Comment 111929

By mdrejhon (registered) - website | Posted June 02, 2015 at 13:34:02 in reply to Comment 111898

"HSR already has more passengers on buses along the route than Calgary had when they started building their light rail. Yet Hamilton is too small?"

Very good quote, thanks.

Even before hearing this, I thought that the projected transit user increase is an underestimate. B-Line manages 11,000 people while running concurrently with semi-duplicated bus routes, and the B-Line bus stops running in the evenings and does not run on weekends. By reallocating HSR buses to becoming feeders to a very frequent LRT service, and making sure LRT runs predictably (19.5+ hours per day, 365 days a year), I can rely on it and leave my car behind, and stay a 1-car household or even switch back to carsharing (I used to be a carshare member for 8 years in other cities such as Ottawa and Toronto).

I truly think the B-Line LRT could eventually easily exceed projections by a large margin, and possibly go into six figure daily users especially once extended to Dundas and Stoney Creek, extensive north-south bus feeder routes, A-Line interchange, if the LRT is properly done concurrently to all other revitalization efforts. I think a lot of people will be surprised how popular the Hamilton LRT will eventually become, if it's properly implemented. I don't use the B-Line as it doesn't operate during working hours, when I eat at downtown restaurants I take the car, and I have to be designated driver when I go to an Augusta pub. (I'm sure McMaster students visiting Hess would also appreciate the LRT too when it runs late hours or 24 hours). There are people whose 0 annual bus trips would rocket to 10 or 100 bus trips annually, if a 24/7/365 Lower City crosstown BRT/LRT existed (With guaranteed high frequencies).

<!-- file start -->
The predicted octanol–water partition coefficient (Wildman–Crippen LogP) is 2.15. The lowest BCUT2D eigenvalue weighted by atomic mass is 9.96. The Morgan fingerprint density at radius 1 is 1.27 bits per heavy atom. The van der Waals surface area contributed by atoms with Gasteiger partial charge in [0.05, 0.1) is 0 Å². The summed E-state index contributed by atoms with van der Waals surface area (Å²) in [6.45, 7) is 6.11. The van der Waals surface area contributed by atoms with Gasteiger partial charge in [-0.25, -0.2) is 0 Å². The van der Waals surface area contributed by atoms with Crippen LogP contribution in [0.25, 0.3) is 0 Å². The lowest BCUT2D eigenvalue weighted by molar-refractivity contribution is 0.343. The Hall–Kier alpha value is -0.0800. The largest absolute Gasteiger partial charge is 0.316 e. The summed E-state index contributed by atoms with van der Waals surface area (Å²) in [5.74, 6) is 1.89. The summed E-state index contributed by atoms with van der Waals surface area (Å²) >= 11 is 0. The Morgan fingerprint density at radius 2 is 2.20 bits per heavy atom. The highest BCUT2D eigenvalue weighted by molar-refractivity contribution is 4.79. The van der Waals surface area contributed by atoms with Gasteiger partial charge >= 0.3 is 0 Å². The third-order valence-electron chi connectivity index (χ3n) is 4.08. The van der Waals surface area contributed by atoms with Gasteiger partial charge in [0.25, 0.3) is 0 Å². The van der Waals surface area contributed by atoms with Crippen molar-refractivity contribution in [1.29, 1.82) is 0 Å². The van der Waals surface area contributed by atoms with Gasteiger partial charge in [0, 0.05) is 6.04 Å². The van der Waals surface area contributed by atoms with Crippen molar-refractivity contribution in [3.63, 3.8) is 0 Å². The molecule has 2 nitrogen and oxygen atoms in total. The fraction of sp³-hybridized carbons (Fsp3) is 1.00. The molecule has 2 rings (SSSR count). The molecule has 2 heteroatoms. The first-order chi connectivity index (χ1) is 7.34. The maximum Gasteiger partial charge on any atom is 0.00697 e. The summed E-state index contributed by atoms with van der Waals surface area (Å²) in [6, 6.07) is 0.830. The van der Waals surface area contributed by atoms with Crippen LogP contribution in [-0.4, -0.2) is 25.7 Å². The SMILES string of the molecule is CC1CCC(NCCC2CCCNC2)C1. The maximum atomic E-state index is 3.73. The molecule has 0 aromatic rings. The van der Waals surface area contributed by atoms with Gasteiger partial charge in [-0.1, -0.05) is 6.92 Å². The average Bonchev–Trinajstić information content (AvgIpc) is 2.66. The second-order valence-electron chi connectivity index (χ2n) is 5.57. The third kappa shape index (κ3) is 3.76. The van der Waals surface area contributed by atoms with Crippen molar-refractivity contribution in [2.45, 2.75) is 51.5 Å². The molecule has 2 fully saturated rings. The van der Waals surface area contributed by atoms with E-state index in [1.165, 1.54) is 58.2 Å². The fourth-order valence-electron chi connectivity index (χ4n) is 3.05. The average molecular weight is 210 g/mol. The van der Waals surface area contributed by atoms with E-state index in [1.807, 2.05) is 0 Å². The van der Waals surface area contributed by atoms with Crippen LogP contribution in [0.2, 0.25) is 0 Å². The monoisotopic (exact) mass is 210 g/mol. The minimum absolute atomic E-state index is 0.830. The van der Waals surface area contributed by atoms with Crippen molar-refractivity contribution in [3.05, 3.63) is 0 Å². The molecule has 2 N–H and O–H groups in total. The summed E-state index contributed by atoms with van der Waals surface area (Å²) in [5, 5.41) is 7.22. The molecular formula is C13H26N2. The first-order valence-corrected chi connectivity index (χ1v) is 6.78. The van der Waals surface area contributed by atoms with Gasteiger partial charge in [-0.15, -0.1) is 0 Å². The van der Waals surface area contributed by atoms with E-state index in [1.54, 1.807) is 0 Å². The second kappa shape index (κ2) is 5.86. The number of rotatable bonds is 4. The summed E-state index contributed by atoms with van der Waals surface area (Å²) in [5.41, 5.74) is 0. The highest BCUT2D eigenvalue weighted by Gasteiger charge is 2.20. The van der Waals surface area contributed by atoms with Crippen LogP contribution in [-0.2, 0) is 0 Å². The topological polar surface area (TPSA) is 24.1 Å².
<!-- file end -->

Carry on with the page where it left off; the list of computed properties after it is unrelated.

I think eventual 100,000+ daily passengers could very easily be realistic within a spetacularly-planned and King-routed LRT, and would actually lower Main-King traffic enough to revitalize them as pedestrian/bike friendly streets (and satisfying Mountain with a RHV/LINC lane expansion and the A-Line LRT as a quid pro quo).

I know Toronto former-residents (myself included), who moved here, spoiled by more predictable TTC (even if not perfectly predictable!), who has stories of waiting at a random bus stop only to realize there's no bus ever coming (e.g. waiting for B-Line on a Sunday as an example) and that affects their long term impression of HSR, just getting used to their car realizing how car-friendly Hamilton is, and as a result contributing to Hamilton's congestion.

Certainly, Hamilton bus service can be sometimes good at peak, but then the bus is crowded, can't text on my phone while standing without grabbing a pole, while it's easier to stand on an LRT without grabbing a pole, as they don't swerve and move more predictably, so crowded LRTs (better European-style, preferably not cramped TTC-style) is preferrable to be a standee on, than a standee on a bus during peak periods and event surges. Considering the drinking going on all over Hamilton at these events, improved capacity and convenience that makes them more attractive than taxis or buses, makes a big difference too.

When the last passenger projections for the LRT was done (a modest tripling), I do not believe they fully accounted for latent demand as there's more things to do now downtown during evenings (e.g. Augusta, James restaurants, downtown events) and this is continually improving, and there are multiple theatres and stadiums along the route that current attract drivers because buses chronically overflow during these times or can't trust the route to operate when it's needed. For a King LRT combined with Main 2-way conversion, I fully believe that the LRT projections are actually low.

Comment edited by mdrejhon on 2015-06-02 13:41:47

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